Let’s take hits for example. Going back half a century, the player with the most career hits entering the 1966 major league campaign was Ty Cobb with 4,189—and at that time it was believed his hit total was 4,191, but researchers found an error in his total and it has been corrected to the 4,189 number. Before the ’66 season began, only eight players had 3,000 or more career hits and Sam Crawford was 10th on the all-time hit list with 2,961.
Jump into our time machine to the current rankings in the year 2016 and we see there are now 29 players with 3,000 or more hits and Crawford has plunged from No. 10 on the hit chart to No. 31. Over the last 50 years, 21 players have joined the 3,000 hit club—an elite group that still merits Hall of Fame status, unless gambling (Pete Rose) and performance enhancing drug use (Alex Rodriguez and Rafael Palmeiro) interfere with a players legacy as a big league performer.
Babe Ruth was the king of the home run as the only player with 600 or more lifetime dingers and his 714 total appeared to be an unbreakable mark 50 years ago. Ruth was one of only five players with 500 or more. As the 1966 season got started, Duke Snider was 10th on the all-time HR chart with 407. Hank Aaron ranked 12th with 398 and Chuck Klein’s 300 homers put him among the top 25 power hitters in the history of the game.
Today, Klein’s name has been far removed from the leader board of MLB’s top home-run hitters, spiraling downward from No. 25 to No. 138 over the last five decades. Ruth has been joined by seven other sluggers with 600-plus homers and has been surpassed in the 700-club by Hank Aaron and Barry Bonds, with A-Rod only 28 homers shy of eclipsing the Babe’s career total.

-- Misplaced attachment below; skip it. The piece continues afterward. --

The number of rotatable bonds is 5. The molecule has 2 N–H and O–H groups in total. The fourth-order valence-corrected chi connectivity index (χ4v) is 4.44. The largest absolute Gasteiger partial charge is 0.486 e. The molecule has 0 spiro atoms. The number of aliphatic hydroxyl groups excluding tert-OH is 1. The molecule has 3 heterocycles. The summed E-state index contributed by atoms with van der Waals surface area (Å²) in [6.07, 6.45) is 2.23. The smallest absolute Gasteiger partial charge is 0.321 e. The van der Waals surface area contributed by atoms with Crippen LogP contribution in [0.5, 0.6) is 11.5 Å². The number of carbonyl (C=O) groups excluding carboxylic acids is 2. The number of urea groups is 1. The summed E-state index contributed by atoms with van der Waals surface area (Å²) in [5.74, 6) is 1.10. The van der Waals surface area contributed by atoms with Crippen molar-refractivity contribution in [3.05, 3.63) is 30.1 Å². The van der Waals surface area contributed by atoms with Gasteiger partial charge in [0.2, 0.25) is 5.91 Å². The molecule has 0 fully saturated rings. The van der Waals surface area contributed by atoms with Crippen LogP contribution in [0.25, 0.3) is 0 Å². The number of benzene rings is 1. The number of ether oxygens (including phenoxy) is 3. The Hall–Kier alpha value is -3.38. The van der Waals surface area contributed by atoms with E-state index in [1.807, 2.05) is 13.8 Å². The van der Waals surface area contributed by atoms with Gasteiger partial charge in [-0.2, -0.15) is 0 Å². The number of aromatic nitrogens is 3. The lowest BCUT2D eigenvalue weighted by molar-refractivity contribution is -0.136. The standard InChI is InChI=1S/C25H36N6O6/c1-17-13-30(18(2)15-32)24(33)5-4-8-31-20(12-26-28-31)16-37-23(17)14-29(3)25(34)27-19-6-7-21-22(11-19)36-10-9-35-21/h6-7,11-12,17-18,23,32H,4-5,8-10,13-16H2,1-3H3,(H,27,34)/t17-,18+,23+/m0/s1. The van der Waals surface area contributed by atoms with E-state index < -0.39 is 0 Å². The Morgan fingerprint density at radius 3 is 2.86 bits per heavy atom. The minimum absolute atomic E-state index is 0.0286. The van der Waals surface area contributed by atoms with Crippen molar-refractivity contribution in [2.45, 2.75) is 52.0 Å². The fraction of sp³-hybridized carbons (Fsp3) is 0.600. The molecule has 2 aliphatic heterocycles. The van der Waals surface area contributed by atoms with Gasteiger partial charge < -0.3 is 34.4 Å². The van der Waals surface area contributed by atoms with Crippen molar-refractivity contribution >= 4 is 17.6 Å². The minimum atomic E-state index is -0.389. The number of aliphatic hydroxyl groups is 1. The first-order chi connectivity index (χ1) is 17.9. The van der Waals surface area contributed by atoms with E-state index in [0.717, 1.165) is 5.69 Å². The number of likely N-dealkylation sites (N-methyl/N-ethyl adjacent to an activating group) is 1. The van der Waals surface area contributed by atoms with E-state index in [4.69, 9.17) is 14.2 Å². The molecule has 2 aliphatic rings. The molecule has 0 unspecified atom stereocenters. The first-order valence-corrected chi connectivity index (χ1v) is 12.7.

At the end of the 1965 season, Del Ennis (288), Bob Johnson (288), Hank Sauer (288) and Frank J. Thomas (286) were ranked 27 through 30 on the all-time HR chart. Today, their totals don’t seem too impressive as Ennis, Johnson and Sauer are tied for 149th and Thomas is tied for 157th among HR hitters.
As for pitching, the top seven victory leaders have not changed over the last half-century. Warren Spahn retired after the 1965 season with 363 career wins, tops among left-handers and sixth on the all-time list. Entering the 2016 campaign, he still holds those positions, but the total number of 300-game winners has jumped from 14 to 24.
The list of the top career strikeout leaders for pitchers has changed dramatically over the last 50 years. As the 1966 season got underway, Hall of Famer Walter Johnson was the lone member of the 3,000 Strikeouts Club. In fact, at that time registering 2,000 lifetime whiffs was as big as the 3,000 plateau is today. There are currently 16 pitchers with 3,000 or more strikeouts, while 50 seasons ago there were only 15 hurlers with at least 2,000—a number that has now catapulted to include 74 pitchers.
At the beginning of 1966, the legendary Bob Feller was fourth on the career strikeout list with 2,581. Today his total ranks 26th. Fifty years ago Chief Bender was 31st on the strikeout chart with 1,711 Ks, a total that today is an afterthought among strikeouts artists, dropping him into the 128th slot among career leaders.
It does appear Nolan Ryan’s mark of 5,714 strikeouts will not be approached and that we may have seen the last of the 300-game winners. But rest assured, we will continue to see newcomers into the 3,000-Hit and 500-Home Run club in the near future.